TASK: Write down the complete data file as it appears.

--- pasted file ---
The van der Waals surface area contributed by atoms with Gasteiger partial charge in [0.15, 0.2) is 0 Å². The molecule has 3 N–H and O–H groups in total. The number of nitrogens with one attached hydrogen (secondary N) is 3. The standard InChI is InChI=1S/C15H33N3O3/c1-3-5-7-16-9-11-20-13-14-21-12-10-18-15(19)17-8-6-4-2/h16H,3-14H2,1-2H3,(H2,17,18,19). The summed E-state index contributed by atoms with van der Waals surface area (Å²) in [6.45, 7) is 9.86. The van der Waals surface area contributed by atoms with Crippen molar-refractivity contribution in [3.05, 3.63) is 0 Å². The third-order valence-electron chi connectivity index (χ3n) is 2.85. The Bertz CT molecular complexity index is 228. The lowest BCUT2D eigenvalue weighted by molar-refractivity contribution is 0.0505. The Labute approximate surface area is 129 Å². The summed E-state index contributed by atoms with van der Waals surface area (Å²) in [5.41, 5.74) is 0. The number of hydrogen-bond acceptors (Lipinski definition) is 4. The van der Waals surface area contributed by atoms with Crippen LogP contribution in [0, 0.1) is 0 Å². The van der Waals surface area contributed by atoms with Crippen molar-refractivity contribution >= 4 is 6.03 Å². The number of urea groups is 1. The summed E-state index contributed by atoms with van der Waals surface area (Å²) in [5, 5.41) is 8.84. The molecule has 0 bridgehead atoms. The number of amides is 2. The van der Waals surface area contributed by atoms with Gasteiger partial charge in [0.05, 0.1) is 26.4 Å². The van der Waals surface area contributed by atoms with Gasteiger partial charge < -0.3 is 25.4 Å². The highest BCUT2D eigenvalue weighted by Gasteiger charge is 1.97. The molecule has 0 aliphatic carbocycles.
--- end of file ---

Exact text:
The van der Waals surface area contributed by atoms with Gasteiger partial charge in [0.15, 0.2) is 0 Å². The molecule has 3 N–H and O–H groups in total. The number of nitrogens with one attached hydrogen (secondary N) is 3. The standard InChI is InChI=1S/C15H33N3O3/c1-3-5-7-16-9-11-20-13-14-21-12-10-18-15(19)17-8-6-4-2/h16H,3-14H2,1-2H3,(H2,17,18,19). The summed E-state index contributed by atoms with van der Waals surface area (Å²) in [6.45, 7) is 9.86. The van der Waals surface area contributed by atoms with Crippen molar-refractivity contribution in [3.05, 3.63) is 0 Å². The third-order valence-electron chi connectivity index (χ3n) is 2.85. The Bertz CT molecular complexity index is 228. The lowest BCUT2D eigenvalue weighted by molar-refractivity contribution is 0.0505. The Labute approximate surface area is 129 Å². The summed E-state index contributed by atoms with van der Waals surface area (Å²) in [5.41, 5.74) is 0. The number of hydrogen-bond acceptors (Lipinski definition) is 4. The van der Waals surface area contributed by atoms with Crippen LogP contribution in [0, 0.1) is 0 Å². The van der Waals surface area contributed by atoms with Crippen molar-refractivity contribution >= 4 is 6.03 Å². The number of urea groups is 1. The summed E-state index contributed by atoms with van der Waals surface area (Å²) in [5, 5.41) is 8.84. The molecule has 0 bridgehead atoms. The number of amides is 2. The van der Waals surface area contributed by atoms with Gasteiger partial charge in [0.05, 0.1) is 26.4 Å². The van der Waals surface area contributed by atoms with Gasteiger partial charge < -0.3 is 25.4 Å². The highest BCUT2D eigenvalue weighted by Gasteiger charge is 1.97. The molecule has 0 aliphatic carbocycles.